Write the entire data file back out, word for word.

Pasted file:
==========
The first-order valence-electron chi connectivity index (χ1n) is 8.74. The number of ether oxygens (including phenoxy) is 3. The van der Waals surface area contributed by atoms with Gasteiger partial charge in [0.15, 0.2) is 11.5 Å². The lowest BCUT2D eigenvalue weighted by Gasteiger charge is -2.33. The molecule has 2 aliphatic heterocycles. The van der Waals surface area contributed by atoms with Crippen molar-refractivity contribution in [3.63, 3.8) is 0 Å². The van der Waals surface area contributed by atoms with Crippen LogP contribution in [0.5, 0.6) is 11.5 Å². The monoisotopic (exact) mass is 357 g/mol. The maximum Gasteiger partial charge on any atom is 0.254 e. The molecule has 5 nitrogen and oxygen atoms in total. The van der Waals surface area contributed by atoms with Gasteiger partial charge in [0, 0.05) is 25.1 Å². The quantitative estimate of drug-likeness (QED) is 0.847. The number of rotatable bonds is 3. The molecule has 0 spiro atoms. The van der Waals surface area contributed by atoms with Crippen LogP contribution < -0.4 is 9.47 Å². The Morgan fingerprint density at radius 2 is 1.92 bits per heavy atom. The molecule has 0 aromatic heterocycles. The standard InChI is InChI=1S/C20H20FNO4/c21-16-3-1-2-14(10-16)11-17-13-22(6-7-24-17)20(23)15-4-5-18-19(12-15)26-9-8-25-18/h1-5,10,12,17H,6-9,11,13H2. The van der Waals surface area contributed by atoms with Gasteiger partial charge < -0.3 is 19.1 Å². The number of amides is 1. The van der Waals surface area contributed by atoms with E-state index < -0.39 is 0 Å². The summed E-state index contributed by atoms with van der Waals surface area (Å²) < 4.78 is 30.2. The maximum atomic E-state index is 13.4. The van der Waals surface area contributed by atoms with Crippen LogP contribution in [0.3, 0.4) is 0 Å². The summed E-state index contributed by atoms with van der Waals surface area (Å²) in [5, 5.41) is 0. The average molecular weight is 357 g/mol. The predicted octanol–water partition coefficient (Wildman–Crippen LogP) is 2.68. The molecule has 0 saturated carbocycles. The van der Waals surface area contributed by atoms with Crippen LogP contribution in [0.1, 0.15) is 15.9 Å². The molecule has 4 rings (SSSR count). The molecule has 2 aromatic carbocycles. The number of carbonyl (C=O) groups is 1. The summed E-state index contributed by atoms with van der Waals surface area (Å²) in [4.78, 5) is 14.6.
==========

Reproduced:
The first-order valence-electron chi connectivity index (χ1n) is 8.74. The number of ether oxygens (including phenoxy) is 3. The van der Waals surface area contributed by atoms with Gasteiger partial charge in [0.15, 0.2) is 11.5 Å². The lowest BCUT2D eigenvalue weighted by Gasteiger charge is -2.33. The molecule has 2 aliphatic heterocycles. The van der Waals surface area contributed by atoms with Crippen molar-refractivity contribution in [3.63, 3.8) is 0 Å². The van der Waals surface area contributed by atoms with Crippen LogP contribution in [0.5, 0.6) is 11.5 Å². The monoisotopic (exact) mass is 357 g/mol. The maximum Gasteiger partial charge on any atom is 0.254 e. The molecule has 5 nitrogen and oxygen atoms in total. The van der Waals surface area contributed by atoms with Gasteiger partial charge in [0, 0.05) is 25.1 Å². The quantitative estimate of drug-likeness (QED) is 0.847. The number of rotatable bonds is 3. The molecule has 0 spiro atoms. The van der Waals surface area contributed by atoms with Crippen LogP contribution < -0.4 is 9.47 Å². The Morgan fingerprint density at radius 2 is 1.92 bits per heavy atom. The molecule has 0 aromatic heterocycles. The standard InChI is InChI=1S/C20H20FNO4/c21-16-3-1-2-14(10-16)11-17-13-22(6-7-24-17)20(23)15-4-5-18-19(12-15)26-9-8-25-18/h1-5,10,12,17H,6-9,11,13H2. The van der Waals surface area contributed by atoms with Gasteiger partial charge < -0.3 is 19.1 Å². The number of amides is 1. The van der Waals surface area contributed by atoms with E-state index < -0.39 is 0 Å². The summed E-state index contributed by atoms with van der Waals surface area (Å²) < 4.78 is 30.2. The maximum atomic E-state index is 13.4. The van der Waals surface area contributed by atoms with Crippen LogP contribution in [0.3, 0.4) is 0 Å². The summed E-state index contributed by atoms with van der Waals surface area (Å²) in [5, 5.41) is 0. The average molecular weight is 357 g/mol. The predicted octanol–water partition coefficient (Wildman–Crippen LogP) is 2.68. The molecule has 0 saturated carbocycles. The van der Waals surface area contributed by atoms with Crippen LogP contribution in [0.1, 0.15) is 15.9 Å². The molecule has 4 rings (SSSR count). The molecule has 2 aromatic carbocycles. The number of carbonyl (C=O) groups is 1. The summed E-state index contributed by atoms with van der Waals surface area (Å²) in [4.78, 5) is 14.6.